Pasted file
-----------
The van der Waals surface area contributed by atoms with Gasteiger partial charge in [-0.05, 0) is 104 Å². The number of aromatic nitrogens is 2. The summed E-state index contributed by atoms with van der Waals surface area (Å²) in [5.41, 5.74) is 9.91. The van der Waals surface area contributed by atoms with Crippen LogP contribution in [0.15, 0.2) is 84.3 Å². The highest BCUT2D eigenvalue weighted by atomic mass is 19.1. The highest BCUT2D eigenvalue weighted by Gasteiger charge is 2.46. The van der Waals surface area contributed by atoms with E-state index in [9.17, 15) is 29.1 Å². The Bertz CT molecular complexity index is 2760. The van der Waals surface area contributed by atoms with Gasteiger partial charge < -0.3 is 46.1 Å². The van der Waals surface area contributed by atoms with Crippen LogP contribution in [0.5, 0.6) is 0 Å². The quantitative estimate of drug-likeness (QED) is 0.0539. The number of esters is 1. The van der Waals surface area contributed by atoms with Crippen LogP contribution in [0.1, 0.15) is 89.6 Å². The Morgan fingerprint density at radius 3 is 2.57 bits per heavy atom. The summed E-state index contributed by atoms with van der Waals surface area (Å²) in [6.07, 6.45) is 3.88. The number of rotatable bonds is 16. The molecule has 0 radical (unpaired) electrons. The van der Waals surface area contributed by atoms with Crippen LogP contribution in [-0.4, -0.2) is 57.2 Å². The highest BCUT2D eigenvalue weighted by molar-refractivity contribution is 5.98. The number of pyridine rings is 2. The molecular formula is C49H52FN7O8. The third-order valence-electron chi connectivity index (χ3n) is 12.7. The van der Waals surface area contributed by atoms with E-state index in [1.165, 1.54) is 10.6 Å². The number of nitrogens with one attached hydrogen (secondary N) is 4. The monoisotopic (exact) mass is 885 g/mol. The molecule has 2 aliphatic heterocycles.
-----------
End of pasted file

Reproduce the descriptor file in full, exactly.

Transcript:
The van der Waals surface area contributed by atoms with Gasteiger partial charge in [-0.05, 0) is 104 Å². The number of aromatic nitrogens is 2. The summed E-state index contributed by atoms with van der Waals surface area (Å²) in [5.41, 5.74) is 9.91. The van der Waals surface area contributed by atoms with Crippen LogP contribution in [0.15, 0.2) is 84.3 Å². The highest BCUT2D eigenvalue weighted by atomic mass is 19.1. The highest BCUT2D eigenvalue weighted by Gasteiger charge is 2.46. The van der Waals surface area contributed by atoms with E-state index in [9.17, 15) is 29.1 Å². The Bertz CT molecular complexity index is 2760. The van der Waals surface area contributed by atoms with Gasteiger partial charge < -0.3 is 46.1 Å². The van der Waals surface area contributed by atoms with Crippen LogP contribution in [0.5, 0.6) is 0 Å². The quantitative estimate of drug-likeness (QED) is 0.0539. The number of esters is 1. The van der Waals surface area contributed by atoms with Crippen LogP contribution in [0.1, 0.15) is 89.6 Å². The Morgan fingerprint density at radius 3 is 2.57 bits per heavy atom. The summed E-state index contributed by atoms with van der Waals surface area (Å²) in [6.07, 6.45) is 3.88. The number of rotatable bonds is 16. The molecule has 0 radical (unpaired) electrons. The van der Waals surface area contributed by atoms with Crippen LogP contribution in [-0.4, -0.2) is 57.2 Å². The highest BCUT2D eigenvalue weighted by molar-refractivity contribution is 5.98. The number of pyridine rings is 2. The molecular formula is C49H52FN7O8. The third-order valence-electron chi connectivity index (χ3n) is 12.7. The van der Waals surface area contributed by atoms with E-state index in [1.165, 1.54) is 10.6 Å². The number of nitrogens with one attached hydrogen (secondary N) is 4. The monoisotopic (exact) mass is 885 g/mol. The molecule has 2 aliphatic heterocycles.